Faces from the Past, for the Future

By Andreae, Christopher | The Christian Science Monitor, February 5, 1996 | Go to article overview
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Faces from the Past, for the Future


Andreae, Christopher, The Christian Science Monitor


The Mysterious Fayum Portraits:

Faces From Ancient Egypt

by Euphrosyne Doxiadis

Harry N. Abrams, 247 pp., $35

Scattered around the world's museums - and usually accompanied by surprisingly scant explanation - are some portrait paintings of ancient origin.

They immediately strike you as so lifelike, in such bright condition, and so vigorously painted that you have to doubt their great age.

They also have an apparent spontaneity and directness of touch, as if painted at considerable speed.

We tend to think of such bold immediacy as belonging to our own period, rather than to that of Egypt, Greece, or Rome. But these particular representations (which are mummy portraits) - like some of the marvelous wall-paintings of Pompeii or Herculaneum - prove how wrong we can be.

In fact, they were painted during the first three centuries AD in Egypt at the time of the Roman Empire, and are either by Greek painters or painters trained in the traditions and stunningly convincing realism of Greek portraiture.

Suspicions regarding their authenticity were sometimes voiced when they started to appear in Europe and the United States from the 1880s on. Many of these portraits have little or no provenance, because those who found them were lax about documenting their discoveries. Some of the archaeologists were, however, scrupulous in such matters, which must have helped suspicions about their genuineness to disappear.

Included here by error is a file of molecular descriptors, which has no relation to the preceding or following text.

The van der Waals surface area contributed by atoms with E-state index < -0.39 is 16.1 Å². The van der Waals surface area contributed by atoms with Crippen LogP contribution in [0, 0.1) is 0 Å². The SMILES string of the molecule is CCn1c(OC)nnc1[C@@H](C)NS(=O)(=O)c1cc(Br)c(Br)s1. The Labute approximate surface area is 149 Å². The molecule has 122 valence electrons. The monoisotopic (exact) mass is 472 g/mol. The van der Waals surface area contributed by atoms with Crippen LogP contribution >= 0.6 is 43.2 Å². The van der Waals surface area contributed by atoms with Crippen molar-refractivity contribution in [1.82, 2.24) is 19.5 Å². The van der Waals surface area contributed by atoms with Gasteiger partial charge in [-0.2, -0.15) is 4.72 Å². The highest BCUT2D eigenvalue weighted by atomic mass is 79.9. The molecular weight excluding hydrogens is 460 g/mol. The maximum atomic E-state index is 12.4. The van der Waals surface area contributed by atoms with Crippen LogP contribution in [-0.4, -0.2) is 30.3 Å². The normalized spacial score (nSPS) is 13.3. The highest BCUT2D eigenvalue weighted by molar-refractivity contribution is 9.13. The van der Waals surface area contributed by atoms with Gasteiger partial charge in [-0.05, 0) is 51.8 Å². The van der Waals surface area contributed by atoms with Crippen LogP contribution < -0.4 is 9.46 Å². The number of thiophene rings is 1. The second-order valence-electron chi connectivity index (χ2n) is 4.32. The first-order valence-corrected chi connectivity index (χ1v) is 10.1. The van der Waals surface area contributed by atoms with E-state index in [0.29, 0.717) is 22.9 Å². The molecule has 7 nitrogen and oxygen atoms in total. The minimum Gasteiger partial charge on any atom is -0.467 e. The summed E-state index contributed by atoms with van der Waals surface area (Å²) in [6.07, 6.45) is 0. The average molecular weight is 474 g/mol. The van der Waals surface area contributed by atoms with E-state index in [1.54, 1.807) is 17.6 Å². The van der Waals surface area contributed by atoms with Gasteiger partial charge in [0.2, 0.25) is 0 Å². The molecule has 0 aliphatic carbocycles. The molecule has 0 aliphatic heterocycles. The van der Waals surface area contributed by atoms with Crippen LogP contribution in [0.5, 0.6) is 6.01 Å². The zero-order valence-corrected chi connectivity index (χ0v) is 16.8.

Nevertheless, they have still, according to the modern Greek artist Euphrosyne Doxiadis, "been consistently neglected by historians and critics and are virtually unknown to the general public."

There may be some exaggeration in this statement since her new book, "The Mysterious Fayum Portraits: Faces from Ancient Egypt," contains a sizable bibliography, and she herself admits in her text that she approached this corpus of portraits with "humility" because she was a painter rather than a scholarly art historian or archaeologist. In the event, however, she has produced a study of academic distinction as well as aesthetic judgement.

It may also be that more of the "general public" are aware of these portraits than she realizes. One of the most popular general art history books, E.H. Gombrich's "The Story of Art," illustrates and describes one of them. Other widely selling guides also do not fail to include them.

The Fayum portraits (named after the region in Egypt where most of them were found, preserved in the hot dry sand) are irresistible, and quite different from virtually any other known portrait paintings. They are unpretentious yet, in a number of instances, masterly examples of strong, knowing, practiced painting.

Professor Gombrich observes that they "still astonish us by their vigour and realism. There are few works of ancient art which look so fresh and 'modern' as these."

Clearly much research into this subject is still needed, particularly with regard to a precise understanding of technique and materials. But this book provides a thorough-going clarification of the portraits' purpose, social context, historical context, and geographical origin.

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